In recent months, there has been a rash of reports of luxury properties being rented out for the Olympics for eye-watering sums. Leading the pack was a seven-bedroom house in Brick Street, Mayfair, which came complete with a cinema, games room, bar, gym, swimming pool, solarium and sauna. This, at £100,000 per week, was set to make history as the most expensive London let ever. Close on its heels was a penthouse at 116 Knightsbridge, next door to 1 Hyde Park. It boasted a 150-foot frontage with panoramic views of the Serpentine, 9000 square feet of lateral living space, and 2000 square feet of terrace and roof gardens. The price? £75,000 per week. Former Arsenal and England footballer Sol Campbell is offering his Chelsea pad – which has a separate mews house for the housekeeper, connected to the main house by a tunnel – at the same rate (he and his wife will be roughing it in another of their properties, a 2,400 sq ft apartment down the road).
All of these prices have been massively inflated for the games. “Normally, a short-term let would be 30 to 50 per cent higher than the long-term price,” says Lisa Simon, Head of Lettings at Carter Jonas. “In the Olympic period, however, we are seeing increases of up to 300 per cent.” The penthouse, for instance, normally goes for a weekly rate of £25,000, and the Mayfair house for £40,000. Clearly, these high-end landlords had their eye on a different sort of Olympic gold.
But things are not looking good for the property moguls. With the games only months away, Carter Jonas has received not a single enquiry for the penthouse. Sol Campbell’s house remains on the market, too. And although Knight Frank says that the mansion in Brick Street, Mayfair, is “no longer available,” the lack of fanfare from the agents makes it doubtful whether it achieved the asking price. Continue reading on the Telegraph website
It all started in Victorian times. “One of my forebears was the stationmaster of King’s Cross Station,” says Anna Gudge. “It was a prestige job in those days. He used to wear a top hat and tails, and roll out the red carpet for the Queen. He became a big part of family folklore.”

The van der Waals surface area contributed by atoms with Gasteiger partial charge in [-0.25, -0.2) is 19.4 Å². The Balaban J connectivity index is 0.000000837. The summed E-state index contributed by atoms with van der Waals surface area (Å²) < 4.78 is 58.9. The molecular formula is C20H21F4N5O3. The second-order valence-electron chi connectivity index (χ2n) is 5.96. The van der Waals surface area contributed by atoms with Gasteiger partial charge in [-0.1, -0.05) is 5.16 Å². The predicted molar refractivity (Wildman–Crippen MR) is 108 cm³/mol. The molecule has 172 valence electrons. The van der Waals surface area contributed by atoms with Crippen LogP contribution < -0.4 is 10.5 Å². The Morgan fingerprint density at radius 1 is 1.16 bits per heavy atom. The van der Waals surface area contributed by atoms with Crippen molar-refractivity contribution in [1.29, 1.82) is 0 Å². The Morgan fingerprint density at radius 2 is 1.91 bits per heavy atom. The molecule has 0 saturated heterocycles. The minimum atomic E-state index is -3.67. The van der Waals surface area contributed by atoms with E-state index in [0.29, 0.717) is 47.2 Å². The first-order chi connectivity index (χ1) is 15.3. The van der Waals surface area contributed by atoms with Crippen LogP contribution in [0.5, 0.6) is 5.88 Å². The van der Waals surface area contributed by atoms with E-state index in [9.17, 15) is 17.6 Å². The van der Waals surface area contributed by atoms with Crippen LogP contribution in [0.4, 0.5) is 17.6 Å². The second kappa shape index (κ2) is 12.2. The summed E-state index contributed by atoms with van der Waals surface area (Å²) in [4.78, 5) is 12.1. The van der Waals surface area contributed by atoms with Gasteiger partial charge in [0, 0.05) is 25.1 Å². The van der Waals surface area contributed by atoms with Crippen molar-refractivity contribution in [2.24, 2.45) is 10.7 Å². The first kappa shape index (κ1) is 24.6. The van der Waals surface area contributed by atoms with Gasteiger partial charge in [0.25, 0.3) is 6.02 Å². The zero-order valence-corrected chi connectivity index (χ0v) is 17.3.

Anna never learnt her ancestor’s name, but she certainly inherited his passion for railways. She grew up in the Fifties, in a house beside the old Cavendish station in Suffolk, and her childhood was filled with steam trains. “When I was five or six, I made friends with the stationmaster next door and his wife,” she says. “I would spend hours sitting in the signal box helping him change the points .” His wife would bring them “weak tea and biscuits”, she recalls; then she would “toddle home again”.
After Anna was married in 1968, she and her husband moved into a disused level crossing house just down the line from her childhood home. “It was a tiny two-up-two-down, with a bathroom tacked on to the back,” she recalls. “It was cramped, but also idyllic.” This was a prelude for what was to come. Years later, in October 1994, Anna and her new partner Mark spent £100,000 on an entire 1865 railway station – Long Melford, two stops down from Cavendish – to convert into a family home. Read more on the Telegraph website
Given the stagnancy of the housing market and the paucity of credit, first-time buyers are having a tougher time than ever. Gemma Morris, 23, and her partner Paddy McBride, 27, are looking to develop their first property. “We feel we need guidance,” says Gemma. “Otherwise we wouldn’t be brave enough to take the plunge.”
Thankfully, Gemma has a rather special mother. Sylvia, 69, who has four children (Gemma is the youngest) and six grandchildren, has developed and sold nine properties over the past 30 years – and shows no sign of stopping. She is currently looking for her next renovation project, and has put her three-bedroom home in Lightwater, Surrey, up for sale. Dilapidated when she bought it, it now has an extension on the front and a mews-style house at the back. The property, which Sylvia bought for £345,000, is on the market for £675,000 (astonmead.com; 01344 209000).
“People think I’m mad,” says Sylvia. “My husband Kenny, who died in 2006, would come back from work to find I’d knocked a wall down. You could say I’ve got the renovation bug.” Continue reading on the Telegraph website